Energy-related mechanical tube demand is helped by the push for more renewable energy generation, Leppold says. Vivian agrees. “Solar has come out of the box like a house on fire,” he says, noting it will continue on an upward trajectory. At the same time, drilling for oil and natural gas has been solid. While easing slightly the first week of January, the number of drill rigs operating in the U.S. were up 33 percent year on year at the end of December, based on data from Baker Hughes. With the combination of economic concerns and the war in Ukraine, drilling activity is expected to remain at or near the current level.
While it could be a bit of a balancing act, Hubbell expects mechanical-tube-containing project activity to continue in line with expectations at least through the first six months of 2023. He’s projecting stability despite concerns rising interest rates could result in a recession. He says the impact could be at least partially countered by companies that are reshoring the manufacture of certain products, including those that contain mechanical tubing.
Last year’s pricing volatility – covering both mechanical tube itself and hot-rolled coil and other inputs – was another factor that affected the distributors’ (and their OEM customers’) buying decisions.
Welded mechanical tube prices jumped to all-time highs shortly after Russia invaded Ukraine due to fears the U.S. would sanction both Russian HRC and tube at the same time as Ukraine would not be able to ship product, Leppold says.
But, Leppold says once it became apparent that this high point was artificial in nature solely resulting from geopolitical tensions, prices for mechanical tubing correced downward for much of the second half of last year, at least until December.
As one mill source pointed out, while that decline was significant, it was nowhere as drastic as the decline of HRC, which, after peaking at about $1,960 per short ton in September 2021, plummeted to about $660 per ton at the beginning of December 2022.
Hubbell says that after being depressed for the past six months, it appears that mechanical tube input costs – including hot-rolled coil and scrap – have bottomed out and are starting to move upwards. Consequently, mechanical tube prices could do the same.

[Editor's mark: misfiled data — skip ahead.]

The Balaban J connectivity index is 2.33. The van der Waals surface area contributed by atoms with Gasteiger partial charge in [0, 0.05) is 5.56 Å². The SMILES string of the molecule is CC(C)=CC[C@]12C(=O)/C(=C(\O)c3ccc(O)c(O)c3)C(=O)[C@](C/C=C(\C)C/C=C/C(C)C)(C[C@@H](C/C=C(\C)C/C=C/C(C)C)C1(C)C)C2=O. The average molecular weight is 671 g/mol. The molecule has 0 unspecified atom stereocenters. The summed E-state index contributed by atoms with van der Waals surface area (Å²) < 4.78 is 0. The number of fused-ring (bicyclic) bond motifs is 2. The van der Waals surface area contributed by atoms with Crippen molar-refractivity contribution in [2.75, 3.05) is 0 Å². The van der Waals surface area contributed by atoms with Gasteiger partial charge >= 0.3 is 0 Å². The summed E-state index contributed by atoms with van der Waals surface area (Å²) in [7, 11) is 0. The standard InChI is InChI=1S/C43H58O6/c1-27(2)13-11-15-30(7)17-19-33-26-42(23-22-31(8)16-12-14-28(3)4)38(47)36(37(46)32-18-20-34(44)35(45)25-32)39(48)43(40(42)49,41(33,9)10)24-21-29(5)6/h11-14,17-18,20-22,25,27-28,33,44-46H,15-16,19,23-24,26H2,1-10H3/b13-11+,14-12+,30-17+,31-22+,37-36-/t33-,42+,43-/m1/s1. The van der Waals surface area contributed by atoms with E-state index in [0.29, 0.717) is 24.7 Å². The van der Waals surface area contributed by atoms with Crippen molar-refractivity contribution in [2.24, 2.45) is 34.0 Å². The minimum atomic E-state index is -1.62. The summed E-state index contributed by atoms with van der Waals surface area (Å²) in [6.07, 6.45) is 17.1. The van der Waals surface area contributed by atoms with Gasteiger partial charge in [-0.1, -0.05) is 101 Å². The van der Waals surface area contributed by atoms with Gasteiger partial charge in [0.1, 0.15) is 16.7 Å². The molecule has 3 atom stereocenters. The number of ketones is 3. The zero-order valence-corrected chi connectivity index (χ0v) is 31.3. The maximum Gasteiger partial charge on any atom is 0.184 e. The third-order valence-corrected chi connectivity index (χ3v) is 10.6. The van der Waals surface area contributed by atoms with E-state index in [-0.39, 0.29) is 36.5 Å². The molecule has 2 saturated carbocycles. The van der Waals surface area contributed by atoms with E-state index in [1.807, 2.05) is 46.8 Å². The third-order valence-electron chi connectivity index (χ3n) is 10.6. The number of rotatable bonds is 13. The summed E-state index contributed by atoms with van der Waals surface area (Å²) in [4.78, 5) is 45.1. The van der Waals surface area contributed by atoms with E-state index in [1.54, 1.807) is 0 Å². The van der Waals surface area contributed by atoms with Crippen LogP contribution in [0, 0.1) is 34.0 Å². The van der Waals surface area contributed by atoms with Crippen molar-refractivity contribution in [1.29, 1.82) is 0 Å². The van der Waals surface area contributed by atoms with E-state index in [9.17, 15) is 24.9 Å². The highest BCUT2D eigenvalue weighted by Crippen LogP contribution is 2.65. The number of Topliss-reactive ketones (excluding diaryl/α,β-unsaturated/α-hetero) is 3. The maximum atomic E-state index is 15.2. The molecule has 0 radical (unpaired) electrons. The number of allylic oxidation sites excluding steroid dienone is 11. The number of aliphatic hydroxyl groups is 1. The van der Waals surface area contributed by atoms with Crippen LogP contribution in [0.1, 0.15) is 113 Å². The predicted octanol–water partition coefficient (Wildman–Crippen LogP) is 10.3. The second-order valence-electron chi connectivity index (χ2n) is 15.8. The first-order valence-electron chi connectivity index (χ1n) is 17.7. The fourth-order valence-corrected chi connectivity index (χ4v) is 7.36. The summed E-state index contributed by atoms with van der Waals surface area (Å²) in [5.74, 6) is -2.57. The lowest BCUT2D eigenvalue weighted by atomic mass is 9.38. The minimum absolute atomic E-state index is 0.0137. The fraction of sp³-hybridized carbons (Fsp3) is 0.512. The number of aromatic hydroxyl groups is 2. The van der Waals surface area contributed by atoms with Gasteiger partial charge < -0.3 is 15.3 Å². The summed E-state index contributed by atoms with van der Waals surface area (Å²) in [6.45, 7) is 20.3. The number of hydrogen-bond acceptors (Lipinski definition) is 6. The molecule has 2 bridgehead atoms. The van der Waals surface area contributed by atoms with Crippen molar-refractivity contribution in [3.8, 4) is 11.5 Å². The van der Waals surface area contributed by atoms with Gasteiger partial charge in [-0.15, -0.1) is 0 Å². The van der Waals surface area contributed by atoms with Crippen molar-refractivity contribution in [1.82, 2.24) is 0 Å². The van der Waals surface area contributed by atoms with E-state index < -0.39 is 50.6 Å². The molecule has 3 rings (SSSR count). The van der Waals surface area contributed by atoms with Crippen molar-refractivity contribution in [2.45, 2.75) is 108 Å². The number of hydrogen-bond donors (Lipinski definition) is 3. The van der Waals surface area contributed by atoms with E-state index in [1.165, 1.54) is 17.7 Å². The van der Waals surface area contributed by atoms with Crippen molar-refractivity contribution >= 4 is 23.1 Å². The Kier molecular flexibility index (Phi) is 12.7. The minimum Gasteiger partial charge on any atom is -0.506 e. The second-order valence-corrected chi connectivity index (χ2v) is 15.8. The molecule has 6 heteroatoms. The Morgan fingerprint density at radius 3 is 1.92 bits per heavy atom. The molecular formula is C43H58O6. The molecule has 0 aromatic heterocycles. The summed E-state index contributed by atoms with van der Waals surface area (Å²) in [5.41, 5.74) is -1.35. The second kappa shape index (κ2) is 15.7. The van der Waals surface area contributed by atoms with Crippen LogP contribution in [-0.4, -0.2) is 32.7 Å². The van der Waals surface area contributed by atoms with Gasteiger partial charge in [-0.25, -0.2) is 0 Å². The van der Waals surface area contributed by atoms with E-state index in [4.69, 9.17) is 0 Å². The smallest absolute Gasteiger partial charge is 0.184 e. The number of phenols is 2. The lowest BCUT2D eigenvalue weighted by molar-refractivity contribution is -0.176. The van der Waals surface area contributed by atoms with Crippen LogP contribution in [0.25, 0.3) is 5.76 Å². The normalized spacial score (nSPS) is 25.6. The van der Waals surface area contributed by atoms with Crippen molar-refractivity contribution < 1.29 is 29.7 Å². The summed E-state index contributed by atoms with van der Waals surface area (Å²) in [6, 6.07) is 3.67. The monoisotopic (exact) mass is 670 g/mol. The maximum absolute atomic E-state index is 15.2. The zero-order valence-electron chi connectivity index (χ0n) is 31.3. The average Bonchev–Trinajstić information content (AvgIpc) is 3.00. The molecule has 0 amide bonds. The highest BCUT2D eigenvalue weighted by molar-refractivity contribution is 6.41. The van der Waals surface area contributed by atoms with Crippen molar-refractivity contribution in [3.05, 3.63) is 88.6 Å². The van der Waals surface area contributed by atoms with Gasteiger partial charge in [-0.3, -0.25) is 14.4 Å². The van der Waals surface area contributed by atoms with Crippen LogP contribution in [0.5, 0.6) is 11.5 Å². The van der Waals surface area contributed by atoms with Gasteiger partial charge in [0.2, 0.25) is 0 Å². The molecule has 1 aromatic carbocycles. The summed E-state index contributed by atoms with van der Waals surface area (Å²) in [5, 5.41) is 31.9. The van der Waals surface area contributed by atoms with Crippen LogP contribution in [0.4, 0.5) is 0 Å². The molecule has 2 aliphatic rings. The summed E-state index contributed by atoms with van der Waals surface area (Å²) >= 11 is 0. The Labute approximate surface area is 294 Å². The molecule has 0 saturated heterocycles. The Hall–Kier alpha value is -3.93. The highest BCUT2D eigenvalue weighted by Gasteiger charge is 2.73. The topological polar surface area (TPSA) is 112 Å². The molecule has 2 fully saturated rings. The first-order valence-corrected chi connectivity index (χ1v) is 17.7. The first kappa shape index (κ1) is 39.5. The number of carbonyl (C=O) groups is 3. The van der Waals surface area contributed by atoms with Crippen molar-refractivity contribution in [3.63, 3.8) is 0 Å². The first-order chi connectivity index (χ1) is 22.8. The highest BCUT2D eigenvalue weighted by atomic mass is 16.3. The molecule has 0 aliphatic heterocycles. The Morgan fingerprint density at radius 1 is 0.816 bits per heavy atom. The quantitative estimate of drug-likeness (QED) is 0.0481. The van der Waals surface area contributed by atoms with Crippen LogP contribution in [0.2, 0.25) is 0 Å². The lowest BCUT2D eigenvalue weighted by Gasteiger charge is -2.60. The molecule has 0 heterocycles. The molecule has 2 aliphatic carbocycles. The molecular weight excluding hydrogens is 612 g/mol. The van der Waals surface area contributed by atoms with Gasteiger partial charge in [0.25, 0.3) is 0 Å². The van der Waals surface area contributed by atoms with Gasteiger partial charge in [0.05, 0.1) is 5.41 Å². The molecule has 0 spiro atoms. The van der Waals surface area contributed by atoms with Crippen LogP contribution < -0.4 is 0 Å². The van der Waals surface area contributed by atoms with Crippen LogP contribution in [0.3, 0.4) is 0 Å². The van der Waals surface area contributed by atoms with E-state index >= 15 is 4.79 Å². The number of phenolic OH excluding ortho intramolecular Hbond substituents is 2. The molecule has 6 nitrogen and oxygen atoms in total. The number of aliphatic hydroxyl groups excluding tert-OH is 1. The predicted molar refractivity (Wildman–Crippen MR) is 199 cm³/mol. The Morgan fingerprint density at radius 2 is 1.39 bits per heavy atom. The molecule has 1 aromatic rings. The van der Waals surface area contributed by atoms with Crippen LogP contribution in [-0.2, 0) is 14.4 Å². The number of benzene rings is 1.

As of early January, HRC prices had already moved above $730 per ton – the highest they had been since October. There is also speculation that with Midwest ferrous scrap prices settling up $30 to $60 per gross ton in January and potential for them to move up further in February and possibly beyond that, HRC prices could see further upward momentum.
As welded mechanical tube tends to follow HRC trends, this is positive for mechanical tube prices, which, while not falling as steeply as HRC, did dip to about $1,400 to $1,450 per ton late last year, down from its April 2022 peak of about $2,250 per ton.
While as of mid-January prices remained relatively flat, mechanical tube is likely to feel the effects of those increase costs for inputs, Totten’s Griffin says. This is supported by the $60-per-ton price hike led by Atlas Tube and followed by several other mechanical and hollow structural tubing mills, timed when welded mechanical imports were not seen as being worth the risk. She notes that with Section 232 still in place – and likely to remain so – and ample domestic availability and uncertainty about the future, no one is comfortable ordering imports, which not only have longer lead times but aren’t guaranteed to come in at a much lower price than domestic product.
Preston’s Vivian says that with welded imports being basically flat year on year in 2022, that allowed domestic tube mills to step up their production by a small, but nice, percentage, enabling them to gain some market share. And even with all the seamless mechanical that needs to be imported, he says overall mechanical tube import licenses in December were not very different than the actual November import volumes.
“Hot-rolled seamless tube has been, and will continue to be tough to get,” Gaynor says, given that there isn’t a lot of heavy wall mechanical tube being produced in the U.S.
“Domestic seamless tube mills are producing all they can,” running at about 85 to 90 percent capacity utilization,” Vivian points out. “But they would be able to accept more orders if they had the ability to produce more.” This has led to a greater desire to import vs. a year ago.
But Gaynor says there have also been issues getting seamless tube from overseas – some related to the Section 232 tariffs, but also because China isn’t producing nearly as much steel as it used to ever since its COVID-related lockdowns. “Also, Europe has been struggling to keep up with its own demand, let alone sending it overseas.”
“It is an absolute must for imports to be part of our mechanical tube offerings,” Hubbell says, explaining that it is impossible for distributors to meet all their customers’ needs just with domestically produced tube. Despite that, he doesn’t see mills adding new mechanical tube production capacity.
Overall, 2022 was a very solid year for mechanical tubing, Vivian says, with about 5 percent year-on-year growth from 2021, which was also generally viewed as being a good year.
“All indications are that it will remain strong at least in the first half of 2023,” Hubbell says, although it is unclear what will happen beyond that. “It will depend upon what impact, if any, rising interest rates and the potential for a recession will have upon its end use markets.”
But if it does weaken somewhat in the second half of the year, Gaynor says there shouldn’t be a precipitous drop. “Our end use markets are still fairly robust so I am hopeful that any recession will be slight and will just be a small blip on the radar vs. a seismic shift. Vivian agrees, predicting about 4 percent growth for the year as a whole.